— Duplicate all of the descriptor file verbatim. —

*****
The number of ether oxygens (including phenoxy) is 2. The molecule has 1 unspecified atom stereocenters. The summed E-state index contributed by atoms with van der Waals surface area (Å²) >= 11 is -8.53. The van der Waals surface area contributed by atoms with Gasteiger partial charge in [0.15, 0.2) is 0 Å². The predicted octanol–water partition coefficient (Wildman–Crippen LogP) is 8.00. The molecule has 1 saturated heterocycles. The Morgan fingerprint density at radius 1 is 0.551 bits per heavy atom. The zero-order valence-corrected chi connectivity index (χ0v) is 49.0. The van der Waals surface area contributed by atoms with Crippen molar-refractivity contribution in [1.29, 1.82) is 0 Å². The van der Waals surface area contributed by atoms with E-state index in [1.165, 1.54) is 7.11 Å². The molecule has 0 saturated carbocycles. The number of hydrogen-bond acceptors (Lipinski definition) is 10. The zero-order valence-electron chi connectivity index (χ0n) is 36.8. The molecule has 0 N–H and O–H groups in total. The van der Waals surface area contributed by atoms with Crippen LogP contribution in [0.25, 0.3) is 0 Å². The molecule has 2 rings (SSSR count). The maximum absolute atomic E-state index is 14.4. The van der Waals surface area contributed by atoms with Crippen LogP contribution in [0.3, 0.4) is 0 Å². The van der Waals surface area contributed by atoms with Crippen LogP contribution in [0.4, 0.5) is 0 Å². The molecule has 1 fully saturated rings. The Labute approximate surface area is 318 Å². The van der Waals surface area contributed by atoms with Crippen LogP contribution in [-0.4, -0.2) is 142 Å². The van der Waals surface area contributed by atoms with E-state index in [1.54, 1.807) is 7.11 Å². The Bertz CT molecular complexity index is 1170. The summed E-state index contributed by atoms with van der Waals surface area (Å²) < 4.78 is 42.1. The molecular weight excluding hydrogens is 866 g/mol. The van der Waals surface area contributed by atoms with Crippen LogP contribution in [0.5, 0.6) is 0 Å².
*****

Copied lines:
The number of ether oxygens (including phenoxy) is 2. The molecule has 1 unspecified atom stereocenters. The summed E-state index contributed by atoms with van der Waals surface area (Å²) >= 11 is -8.53. The van der Waals surface area contributed by atoms with Gasteiger partial charge in [0.15, 0.2) is 0 Å². The predicted octanol–water partition coefficient (Wildman–Crippen LogP) is 8.00. The molecule has 1 saturated heterocycles. The Morgan fingerprint density at radius 1 is 0.551 bits per heavy atom. The zero-order valence-corrected chi connectivity index (χ0v) is 49.0. The van der Waals surface area contributed by atoms with Crippen molar-refractivity contribution in [1.29, 1.82) is 0 Å². The van der Waals surface area contributed by atoms with E-state index in [1.165, 1.54) is 7.11 Å². The molecule has 0 saturated carbocycles. The number of hydrogen-bond acceptors (Lipinski definition) is 10. The zero-order valence-electron chi connectivity index (χ0n) is 36.8. The molecule has 0 N–H and O–H groups in total. The van der Waals surface area contributed by atoms with Crippen LogP contribution in [0.25, 0.3) is 0 Å². The molecule has 2 rings (SSSR count). The maximum absolute atomic E-state index is 14.4. The van der Waals surface area contributed by atoms with Crippen LogP contribution in [0.3, 0.4) is 0 Å². The van der Waals surface area contributed by atoms with Crippen LogP contribution in [0.4, 0.5) is 0 Å². The molecule has 1 fully saturated rings. The Labute approximate surface area is 318 Å². The van der Waals surface area contributed by atoms with Crippen LogP contribution in [-0.4, -0.2) is 142 Å². The van der Waals surface area contributed by atoms with E-state index in [1.54, 1.807) is 7.11 Å². The Bertz CT molecular complexity index is 1170. The summed E-state index contributed by atoms with van der Waals surface area (Å²) < 4.78 is 42.1. The molecular weight excluding hydrogens is 866 g/mol. The van der Waals surface area contributed by atoms with Crippen LogP contribution in [0.5, 0.6) is 0 Å².